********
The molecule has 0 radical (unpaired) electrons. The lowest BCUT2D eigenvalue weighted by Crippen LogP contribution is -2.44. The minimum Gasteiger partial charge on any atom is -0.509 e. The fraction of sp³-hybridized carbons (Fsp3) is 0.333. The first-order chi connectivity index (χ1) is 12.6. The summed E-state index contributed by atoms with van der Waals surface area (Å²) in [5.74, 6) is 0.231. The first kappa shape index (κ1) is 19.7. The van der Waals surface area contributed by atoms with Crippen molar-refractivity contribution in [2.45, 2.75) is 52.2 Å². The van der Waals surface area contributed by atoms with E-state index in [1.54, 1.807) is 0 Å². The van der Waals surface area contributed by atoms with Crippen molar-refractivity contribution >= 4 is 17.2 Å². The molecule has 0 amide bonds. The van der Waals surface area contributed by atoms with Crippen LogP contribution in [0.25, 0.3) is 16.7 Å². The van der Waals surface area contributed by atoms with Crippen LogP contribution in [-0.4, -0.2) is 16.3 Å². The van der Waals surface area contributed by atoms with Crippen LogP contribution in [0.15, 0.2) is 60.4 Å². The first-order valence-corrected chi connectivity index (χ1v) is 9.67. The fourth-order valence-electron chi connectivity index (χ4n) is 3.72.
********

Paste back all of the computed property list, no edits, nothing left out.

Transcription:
The molecule has 0 radical (unpaired) electrons. The lowest BCUT2D eigenvalue weighted by Crippen LogP contribution is -2.44. The minimum Gasteiger partial charge on any atom is -0.509 e. The fraction of sp³-hybridized carbons (Fsp3) is 0.333. The first-order chi connectivity index (χ1) is 12.6. The summed E-state index contributed by atoms with van der Waals surface area (Å²) in [5.74, 6) is 0.231. The first kappa shape index (κ1) is 19.7. The van der Waals surface area contributed by atoms with Crippen molar-refractivity contribution in [2.45, 2.75) is 52.2 Å². The van der Waals surface area contributed by atoms with E-state index in [1.54, 1.807) is 0 Å². The van der Waals surface area contributed by atoms with Crippen molar-refractivity contribution >= 4 is 17.2 Å². The molecule has 0 amide bonds. The van der Waals surface area contributed by atoms with Crippen LogP contribution in [0.25, 0.3) is 16.7 Å². The van der Waals surface area contributed by atoms with Crippen LogP contribution in [-0.4, -0.2) is 16.3 Å². The van der Waals surface area contributed by atoms with Crippen LogP contribution in [0.15, 0.2) is 60.4 Å². The first-order valence-corrected chi connectivity index (χ1v) is 9.67. The fourth-order valence-electron chi connectivity index (χ4n) is 3.72.